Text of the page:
French Greens Begin to Crack.
After Die Grünen, the EELV (Europe, Ecologie, Les Verts)…
Noël Mamère, former Presidential Candidate of the French Greens, les Verts (2002, 5,25% of the vote), has just resigned from the party.
I decided to leave the EELV because I do not recognize the party that I represented for the presidential elections in 2002. Our party does not create anything: it is a prisoner of its tactical calculations and its cliques. We have become a trade union for our councillors and MPs. I feel that we stuck in denial about the the role we can play in society. That will not stop me from leading a municipal election list at Begles, I do not need the party label. For me the page has turned. I am quitting without regrets, without any particular emotion. This is the result of observation and analysis. Le Monde.
This follows the decision of Pascal Durand, their National Secretary, elected as part of the fusion between Europe Ecologie (led by Daniel Cohn-Bendit) and the Green Party, not to stand again for this post.
Mamère holds a grudge against the leadership of the French Greens,
The real bosses are the so-called “firm” that is, Cécile Duflot and friends. Although Cécile Duflot is a good minister, she did not let go of the control of the Greens. But the Greens were not created to be dependent on the wishes of one particular party grouping. This is the opposite of what environmentalists defend.
Cohn-Bendit says he shares Mamère’s feelings,
I share this feeling of being utterly fed-up with the clannish, terrifying couples who rule EELV. “Christmas Mamère (…) represents all the contradictions of political ecology. he is a reformist mayor which, through small steps, is trying to change , to reform, to make avandces for his town of Begles. At the same time, ipolitical ecology is completely commited to being a parliamentarian, and a spokesperson for radical humanist ecology.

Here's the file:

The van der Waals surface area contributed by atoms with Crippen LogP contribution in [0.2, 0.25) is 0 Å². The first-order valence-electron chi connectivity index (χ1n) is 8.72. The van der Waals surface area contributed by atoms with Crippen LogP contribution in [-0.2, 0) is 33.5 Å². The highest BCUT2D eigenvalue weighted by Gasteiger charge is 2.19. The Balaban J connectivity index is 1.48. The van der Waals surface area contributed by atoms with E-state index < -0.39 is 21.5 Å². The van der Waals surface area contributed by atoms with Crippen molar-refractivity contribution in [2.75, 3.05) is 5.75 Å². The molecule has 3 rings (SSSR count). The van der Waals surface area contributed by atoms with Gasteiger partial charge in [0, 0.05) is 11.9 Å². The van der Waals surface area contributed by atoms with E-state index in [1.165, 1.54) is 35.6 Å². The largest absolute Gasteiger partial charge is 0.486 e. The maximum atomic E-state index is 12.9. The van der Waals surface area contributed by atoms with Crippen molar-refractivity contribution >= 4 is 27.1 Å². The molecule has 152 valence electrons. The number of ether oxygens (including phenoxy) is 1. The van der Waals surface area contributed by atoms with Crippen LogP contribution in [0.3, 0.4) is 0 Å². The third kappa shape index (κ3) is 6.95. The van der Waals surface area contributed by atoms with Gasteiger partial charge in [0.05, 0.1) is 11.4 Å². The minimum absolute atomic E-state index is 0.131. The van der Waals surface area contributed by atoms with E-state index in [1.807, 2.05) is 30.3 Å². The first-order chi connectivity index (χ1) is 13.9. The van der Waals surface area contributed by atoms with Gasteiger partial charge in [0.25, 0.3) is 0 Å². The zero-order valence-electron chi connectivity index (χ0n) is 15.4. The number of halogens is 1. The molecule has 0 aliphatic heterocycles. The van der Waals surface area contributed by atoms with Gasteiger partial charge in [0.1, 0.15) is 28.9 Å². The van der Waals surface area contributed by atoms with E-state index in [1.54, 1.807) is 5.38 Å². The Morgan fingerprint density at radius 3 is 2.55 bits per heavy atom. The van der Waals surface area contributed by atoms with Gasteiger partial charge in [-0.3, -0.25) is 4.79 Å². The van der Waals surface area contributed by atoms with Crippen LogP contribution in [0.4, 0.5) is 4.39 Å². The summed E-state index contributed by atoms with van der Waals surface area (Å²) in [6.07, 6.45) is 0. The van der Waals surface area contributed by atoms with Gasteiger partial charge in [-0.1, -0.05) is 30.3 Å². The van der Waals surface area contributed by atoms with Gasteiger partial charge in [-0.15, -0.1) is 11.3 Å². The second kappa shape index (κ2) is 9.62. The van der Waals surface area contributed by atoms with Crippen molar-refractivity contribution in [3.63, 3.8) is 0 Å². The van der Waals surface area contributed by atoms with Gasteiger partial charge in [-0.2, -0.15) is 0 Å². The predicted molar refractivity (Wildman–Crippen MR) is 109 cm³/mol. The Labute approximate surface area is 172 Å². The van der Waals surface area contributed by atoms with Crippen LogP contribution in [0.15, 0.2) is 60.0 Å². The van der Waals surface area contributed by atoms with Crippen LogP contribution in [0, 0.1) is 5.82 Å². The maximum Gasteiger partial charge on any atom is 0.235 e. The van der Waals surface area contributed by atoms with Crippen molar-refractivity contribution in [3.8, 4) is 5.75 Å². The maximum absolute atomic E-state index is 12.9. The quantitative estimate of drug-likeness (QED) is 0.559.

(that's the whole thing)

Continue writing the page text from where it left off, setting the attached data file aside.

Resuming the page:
Cohn-Bendit referred to the case of Pascal Durand.
Others have noted that Mamère has quite a history of making similar gestures. His less than principled participation in the manoeuvres that led to the annulment of the Presidential candidature of left-wing Green, Alain Lipietz is not forgotten, here at any rate.
Underling this is are a number of problems facing the French Greens.
They have a very high ratio of elected representatives to their membership.
In 2012 EELV claimed 14 869 full members and 17 371 supporters (‘co-operants’), (the figure has gone down since, many of the latter joined only for the Presidential election campaign).
It has 18 deputies in the National Assembly alone, and hundreds and hundreds of local councillors at all levels.
Some claim that the ratio of real members to those holding some kind of office is as high as one to four, and that most ‘activists’ hold some kind of elected position.
Critics alleges that as a result the driving force of the party has become the interests of these politicians, which is, unsurprisingly for many, their careers (Mamère not excepted)
That is before we look at the policies of the present Socialist-led Government and President Hollande.
But it should be noted that Mamère is not a critic of Hollande’s aggressive stance on Syria: like Cohn-Bendit he, as the New York Times states, backs a Western intervention to the hilt.
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